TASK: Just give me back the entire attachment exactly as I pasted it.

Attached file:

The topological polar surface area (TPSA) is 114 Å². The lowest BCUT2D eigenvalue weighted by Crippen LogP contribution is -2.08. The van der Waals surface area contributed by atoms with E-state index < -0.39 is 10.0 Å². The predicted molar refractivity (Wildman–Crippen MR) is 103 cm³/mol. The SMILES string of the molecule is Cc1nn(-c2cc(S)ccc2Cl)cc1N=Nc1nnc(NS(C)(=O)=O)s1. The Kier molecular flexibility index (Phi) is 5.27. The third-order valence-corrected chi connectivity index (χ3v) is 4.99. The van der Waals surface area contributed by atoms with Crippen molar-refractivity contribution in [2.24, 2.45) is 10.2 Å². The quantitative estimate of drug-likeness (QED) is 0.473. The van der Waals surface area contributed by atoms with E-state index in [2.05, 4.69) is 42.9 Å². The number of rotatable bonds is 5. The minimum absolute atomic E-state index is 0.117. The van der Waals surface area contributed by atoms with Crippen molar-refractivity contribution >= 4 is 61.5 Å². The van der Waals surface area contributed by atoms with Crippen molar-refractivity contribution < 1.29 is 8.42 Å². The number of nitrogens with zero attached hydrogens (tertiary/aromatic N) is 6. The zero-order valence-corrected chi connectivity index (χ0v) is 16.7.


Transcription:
The topological polar surface area (TPSA) is 114 Å². The lowest BCUT2D eigenvalue weighted by Crippen LogP contribution is -2.08. The van der Waals surface area contributed by atoms with E-state index < -0.39 is 10.0 Å². The predicted molar refractivity (Wildman–Crippen MR) is 103 cm³/mol. The SMILES string of the molecule is Cc1nn(-c2cc(S)ccc2Cl)cc1N=Nc1nnc(NS(C)(=O)=O)s1. The Kier molecular flexibility index (Phi) is 5.27. The third-order valence-corrected chi connectivity index (χ3v) is 4.99. The van der Waals surface area contributed by atoms with Crippen molar-refractivity contribution in [2.24, 2.45) is 10.2 Å². The quantitative estimate of drug-likeness (QED) is 0.473. The van der Waals surface area contributed by atoms with E-state index in [2.05, 4.69) is 42.9 Å². The number of rotatable bonds is 5. The minimum absolute atomic E-state index is 0.117. The van der Waals surface area contributed by atoms with Crippen molar-refractivity contribution >= 4 is 61.5 Å². The van der Waals surface area contributed by atoms with Crippen molar-refractivity contribution < 1.29 is 8.42 Å². The number of nitrogens with zero attached hydrogens (tertiary/aromatic N) is 6. The zero-order valence-corrected chi connectivity index (χ0v) is 16.7.